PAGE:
D) In current clamp, 50 Hz stimulation produced a burst of spikes that outlasted the stimulus.

E) The fast EPSCs and part of the slow EPSC was blocked by an AMPA receptor antagonist (50 μM GYKI53655). The remaining slow EPSC was blocked by an mGluR1 antagonist (1 μM JNJ16259685).

F) Inward currents in GRP UBCs were consistently blocked by AMPA receptor and mGluR1 receptor antagonists.

G) In P079 UBCs, mossy fiber stimulation evoked slow outward currents.

H) Summary of the decay constants of the slow outward currents generated by a train of 10 stimuli at a 50Hz rate in P079 UBCs.

I) In current clamp, 50 Hz stimulation generated a pause in spontaneous action potential firing in P079 UBCs.

J) The outward current was blocked by an mGluR2 antagonist (1 μM LY341495).

K) Outward currents in P079 UBCs were entirely blocked by 1 μM LY341495.

L) Peak amplitudes of the slow currents were inward in all recorded GRP UBCs and outward in all recorded P079 UBCs.

M) The capacitance was significantly higher in P079 UBCs compared to GRP UBCs.

N) The input resistance was not different between GRP UBCs and P079 UBCs.

O) Frequency-intensity curves show that GRP UBCs are more excitable and are able to fire at faster rates than P079 UBCs.

P) Example traces showing the response of GRP and P079 UBCs to 40-pA depolarizing and -100-pA hyperpolarizing 500 ms current steps. The GRP UBCs fire at a higher rate than P079 UBCs during a 40-pA depolarizing current step. The P079 UBCs have a more prominent voltage sag in response to the -100-pA hyperpolarizing current step than the GRP UBCs.

Q) The sag ratio was larger in P079 UBCs than GRP UBCs.

Stimulation artifacts have been removed for clarity. Error bars are SEM.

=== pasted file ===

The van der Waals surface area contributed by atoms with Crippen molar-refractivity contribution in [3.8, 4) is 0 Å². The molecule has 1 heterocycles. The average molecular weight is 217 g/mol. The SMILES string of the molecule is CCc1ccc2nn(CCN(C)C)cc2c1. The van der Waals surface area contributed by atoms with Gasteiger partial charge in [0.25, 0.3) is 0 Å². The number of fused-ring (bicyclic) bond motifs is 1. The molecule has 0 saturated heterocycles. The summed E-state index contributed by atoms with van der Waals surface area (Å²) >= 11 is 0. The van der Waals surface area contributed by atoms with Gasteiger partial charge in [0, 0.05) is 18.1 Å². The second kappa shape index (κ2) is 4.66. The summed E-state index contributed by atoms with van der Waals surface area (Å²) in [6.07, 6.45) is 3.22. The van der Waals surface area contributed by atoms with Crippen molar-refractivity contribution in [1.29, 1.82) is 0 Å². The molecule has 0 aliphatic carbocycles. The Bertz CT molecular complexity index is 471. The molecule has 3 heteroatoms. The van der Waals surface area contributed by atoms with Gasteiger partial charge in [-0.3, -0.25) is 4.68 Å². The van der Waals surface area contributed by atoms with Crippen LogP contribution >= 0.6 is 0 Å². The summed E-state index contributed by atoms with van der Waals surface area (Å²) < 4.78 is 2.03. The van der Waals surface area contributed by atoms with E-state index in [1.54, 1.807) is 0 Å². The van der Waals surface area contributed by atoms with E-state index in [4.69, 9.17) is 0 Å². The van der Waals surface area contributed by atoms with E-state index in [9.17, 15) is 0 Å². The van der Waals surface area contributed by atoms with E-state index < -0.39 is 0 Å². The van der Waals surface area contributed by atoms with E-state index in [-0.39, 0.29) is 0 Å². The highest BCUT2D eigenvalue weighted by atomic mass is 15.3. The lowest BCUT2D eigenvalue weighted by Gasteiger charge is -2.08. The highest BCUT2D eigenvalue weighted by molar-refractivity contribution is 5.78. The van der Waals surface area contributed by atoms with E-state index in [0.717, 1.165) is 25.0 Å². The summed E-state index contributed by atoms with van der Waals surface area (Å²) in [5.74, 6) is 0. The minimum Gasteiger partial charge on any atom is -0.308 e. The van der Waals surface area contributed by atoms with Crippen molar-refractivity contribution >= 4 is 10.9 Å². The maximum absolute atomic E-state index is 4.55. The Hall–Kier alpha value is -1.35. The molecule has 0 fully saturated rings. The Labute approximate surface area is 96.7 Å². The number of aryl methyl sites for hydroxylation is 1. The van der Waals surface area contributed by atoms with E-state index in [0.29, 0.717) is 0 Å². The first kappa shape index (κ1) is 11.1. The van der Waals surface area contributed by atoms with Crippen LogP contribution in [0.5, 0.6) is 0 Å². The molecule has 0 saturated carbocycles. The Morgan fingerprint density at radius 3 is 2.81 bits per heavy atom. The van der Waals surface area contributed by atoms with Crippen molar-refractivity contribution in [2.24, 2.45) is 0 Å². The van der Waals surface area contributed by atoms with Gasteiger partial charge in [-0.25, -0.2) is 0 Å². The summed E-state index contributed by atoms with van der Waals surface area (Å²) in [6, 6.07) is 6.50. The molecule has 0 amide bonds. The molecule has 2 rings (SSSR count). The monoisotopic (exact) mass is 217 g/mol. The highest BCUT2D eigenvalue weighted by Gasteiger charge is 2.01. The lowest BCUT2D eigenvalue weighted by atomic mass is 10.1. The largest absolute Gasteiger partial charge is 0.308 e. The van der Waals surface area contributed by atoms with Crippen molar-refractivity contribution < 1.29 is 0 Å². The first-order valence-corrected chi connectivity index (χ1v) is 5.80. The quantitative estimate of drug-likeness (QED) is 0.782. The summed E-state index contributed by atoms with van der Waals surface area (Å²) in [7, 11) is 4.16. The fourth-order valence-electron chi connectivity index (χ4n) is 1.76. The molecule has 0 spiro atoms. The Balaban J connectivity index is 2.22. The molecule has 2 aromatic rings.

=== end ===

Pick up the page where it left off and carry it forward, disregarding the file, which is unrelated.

Synaptic stimulation evoked fast EPSCs and a slow inward current that began at the end of stimulation at higher frequencies, which is diagnostic of ON UBCs (n = 15) (Fig 1B). The latency between presynaptic stimulation and the beginning of the fast EPSC was 1.24 ± 0.29 ms (mean ± SD; n = 13), had a low jitter (defined as the SD of latency; 0.074 ± 0.046 ms; mean ± SD; n = 13), and was reliable having no failures across all cells and trials, which confirms that they were monosynaptic. The slow EPSCs peaked 70.13 ± 33.45 ms after the end of the 200 ms long 50 Hz stimulus train and their decay was well approximated by an exponential with a time constant of 358.31 ± 213.83 ms (mean ± SD; n = 14) (Fig 1C). In current-clamp recordings, synaptic stimulation produced a burst of action potentials in GRP UBCs that varied in duration from 510 to 900 ms (n = 3) (Fig 1D). The synaptic currents in GRP UBCs were confirmed to be mediated by mGluR1 and AMPA receptors because they were blocked by JNJ16259685 and GYKI53655 (99.3 ± 2.4%; paired t-test; P=0.0068; n = 9; mean ± SEM) (Fig 1E-F). While the two drugs together blocked most of the inward current (Fig 1F), their individual contribution ranged widely in different cells (3-70% block by JNJ16259685 and 30-100% block by GYKI53655). This indicates that GRP UBCs are ON UBCs and their synaptic input varies from being mediated mainly by mGluR1 to being entirely mediated by AMPA receptors.

Using the same approach, we tested the response to synaptic stimulation in a population of UBCs that expressed mCitrine in a mouse line (P079) that was generated in an enhancer trap forward genetic screen (Shima et al., 2016). In all P079 UBCs recorded that responded to presynaptic stimulation, a 50 Hz train evoked a slow outward current (n = 12). Faster rates of synaptic stimulation produced larger outward currents (Fig 1G). The slow outward currents peaked 52.7 ± 46.86 ms after the end of the 200 ms long 50 Hz stimulus train and their decay was well approximated by an exponential with a time constant of 489.2 ± 350.4 ms (mean ± SD; n = 11) (Fig 1H). These outward currents hyperpolarized the cells and produced a pause in spontaneous spiking activity that varied from 0.5 to 3.9 seconds, averaging 1.72 ± 1.19 seconds (mean ± SD; n = 10) (Fig 1I). The outward current was mediated by mGluR2 receptors, as it was blocked by the mGluR2 antagonist LY341495 (96.53 ± 1.79%; paired t-test; P=0.0033; mean ± SEM) (Fig 1J-K). These electrophysiological characteristics confirm that the P079 UBCs that can be visualized in acute brains slices are OFF UBCs.